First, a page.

Parlemo Talian

Discovering a unique Venetian- Brazilian language

2014/07/02 - Written by Amanda Fulginiti
Parlemo Talian - Discovering a unique Venetian- Brazilian language
Parlemo Talian - Discovering a unique Venetian- Brazilian language
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Few know the extent to which Venetians immigrated to Brazil, particularly to the southern states of Rio Grande do Sul, Santa Catarina, and Paranà. Here they built towns and cities, while remaining true to their culture, their traditions, and above all their language. Known as “Talian" or Venetian-Brazilian, it is a living language, used daily at work, to write songs and poems, in theatre, radio and in television. It is a neo-Latin common language that combines Venetian terms with those of Portuguese and standard Italian.

Doctor Giorgia Miazzo in collaboration with the UFSC Brazilian University of Santa Catarina and UERJ Rio de Janeiro has devoted years researching and findings ways to encourage Talian’s future use and existence. The Padua-born scholar, specialized in Linguistic Mediation and Language Sciences, published a book on the subject: Scoprendo il Taliàn - Viaggio di sola andata per la Mèrica ("Discovering Talian"), describing the history of Venetian emigration in the 1870s, and how these settlers brought over their traditions, which she believes, are what kept them alive in these strange lands.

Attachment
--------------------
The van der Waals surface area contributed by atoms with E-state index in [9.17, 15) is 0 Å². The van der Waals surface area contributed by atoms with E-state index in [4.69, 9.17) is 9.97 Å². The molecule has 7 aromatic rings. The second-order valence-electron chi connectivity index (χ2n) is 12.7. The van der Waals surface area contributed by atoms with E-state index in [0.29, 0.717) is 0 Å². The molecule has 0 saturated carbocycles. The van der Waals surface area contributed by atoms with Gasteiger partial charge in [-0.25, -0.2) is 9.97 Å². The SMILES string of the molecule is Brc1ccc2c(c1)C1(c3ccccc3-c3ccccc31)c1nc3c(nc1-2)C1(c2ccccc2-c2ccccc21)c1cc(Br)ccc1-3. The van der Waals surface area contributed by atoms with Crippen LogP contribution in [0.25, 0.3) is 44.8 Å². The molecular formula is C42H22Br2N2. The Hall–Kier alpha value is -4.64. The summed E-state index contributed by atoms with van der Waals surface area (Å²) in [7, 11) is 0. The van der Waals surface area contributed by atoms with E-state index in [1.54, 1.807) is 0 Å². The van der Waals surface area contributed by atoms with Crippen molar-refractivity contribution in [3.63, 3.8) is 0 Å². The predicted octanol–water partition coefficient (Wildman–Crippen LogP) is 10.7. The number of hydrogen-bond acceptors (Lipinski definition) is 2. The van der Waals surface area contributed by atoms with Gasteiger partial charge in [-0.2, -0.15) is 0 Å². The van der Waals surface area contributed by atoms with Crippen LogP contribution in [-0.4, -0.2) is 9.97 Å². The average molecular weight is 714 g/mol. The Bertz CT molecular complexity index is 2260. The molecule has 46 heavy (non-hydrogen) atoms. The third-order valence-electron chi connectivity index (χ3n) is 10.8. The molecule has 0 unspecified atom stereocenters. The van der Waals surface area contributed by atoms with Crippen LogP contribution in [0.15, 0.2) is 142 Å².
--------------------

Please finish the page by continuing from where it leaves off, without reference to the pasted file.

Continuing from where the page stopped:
In an interview with Panoram Italia Miazzo explains how the much dreamed about America, a land of opportunity, proved to have its own difficulties. “In order to thrive, immigrants banded together to share the problems of their daily lives and this in turn gave rise to a native culture that embraced imported customs,” she says. Similarly to the Chipilo of the Venetian communities in Mexico, the fusion of the Venetian, Bergamo and Friuli dialects gave birth to a new language, which Italian immigrants called Talian. “Its diffusion and importance was such that even other settlers, like the Germans and Polish, were forced to learn it because in the southern states of Brazil, such as Rio Grande do Sul, Santa Catarina, and Paranà, the “Taliani” made up almost 90% of the population,” explains Miazzo.

“Today, everywhere you go in Southern Brazil, there are neighborhoods and villages with Venetian names, such as Nova Veneza, Nova Bassano, Nova Trento (Flores da Cunha), Nova Pádua, Nova Vicenza (Farroupilha) or Garibaldi country town. Talian is even given co-official status in some areas of the southern region of Brazil, and considered the second most spoken language in the country,” says Miazzo. Talian, together with five other minority languages, is officially recognized by the Historical Heritage of Intangible Cultural Affairs of Brazil, within the National Inventory of Linguistic Diversity, by Decree Law no. 7,387, signed in December 2010 by the President of Brazil Ignácio Lula da Silva. “The fact that it has survived is incredible, since during the Second World War, Talian was actually forbidden by the Brazilian authorities and some of the above mentioned town names were changed as a means by which to discriminate against all foreign cultures,” says Miazzo.